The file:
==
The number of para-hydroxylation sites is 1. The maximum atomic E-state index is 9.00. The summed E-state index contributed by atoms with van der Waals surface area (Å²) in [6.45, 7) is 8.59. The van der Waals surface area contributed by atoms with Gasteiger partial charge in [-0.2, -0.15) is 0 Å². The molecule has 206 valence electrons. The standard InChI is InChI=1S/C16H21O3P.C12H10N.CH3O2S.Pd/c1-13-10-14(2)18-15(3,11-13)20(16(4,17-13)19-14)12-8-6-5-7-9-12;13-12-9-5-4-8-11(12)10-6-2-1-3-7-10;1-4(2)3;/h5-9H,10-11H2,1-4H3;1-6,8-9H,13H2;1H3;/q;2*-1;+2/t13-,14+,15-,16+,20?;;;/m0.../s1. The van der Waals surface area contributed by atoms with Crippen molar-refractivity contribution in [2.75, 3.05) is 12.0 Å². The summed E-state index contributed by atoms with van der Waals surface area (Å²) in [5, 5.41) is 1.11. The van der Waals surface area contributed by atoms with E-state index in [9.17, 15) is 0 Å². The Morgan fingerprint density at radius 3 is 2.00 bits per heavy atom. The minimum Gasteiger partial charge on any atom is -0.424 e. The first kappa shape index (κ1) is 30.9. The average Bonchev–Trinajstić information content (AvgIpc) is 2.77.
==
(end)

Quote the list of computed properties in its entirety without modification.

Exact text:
The number of para-hydroxylation sites is 1. The maximum atomic E-state index is 9.00. The summed E-state index contributed by atoms with van der Waals surface area (Å²) in [6.45, 7) is 8.59. The van der Waals surface area contributed by atoms with Gasteiger partial charge in [-0.2, -0.15) is 0 Å². The molecule has 206 valence electrons. The standard InChI is InChI=1S/C16H21O3P.C12H10N.CH3O2S.Pd/c1-13-10-14(2)18-15(3,11-13)20(16(4,17-13)19-14)12-8-6-5-7-9-12;13-12-9-5-4-8-11(12)10-6-2-1-3-7-10;1-4(2)3;/h5-9H,10-11H2,1-4H3;1-6,8-9H,13H2;1H3;/q;2*-1;+2/t13-,14+,15-,16+,20?;;;/m0.../s1. The van der Waals surface area contributed by atoms with Crippen molar-refractivity contribution in [2.75, 3.05) is 12.0 Å². The summed E-state index contributed by atoms with van der Waals surface area (Å²) in [5, 5.41) is 1.11. The van der Waals surface area contributed by atoms with E-state index in [9.17, 15) is 0 Å². The Morgan fingerprint density at radius 3 is 2.00 bits per heavy atom. The minimum Gasteiger partial charge on any atom is -0.424 e. The first kappa shape index (κ1) is 30.9. The average Bonchev–Trinajstić information content (AvgIpc) is 2.77.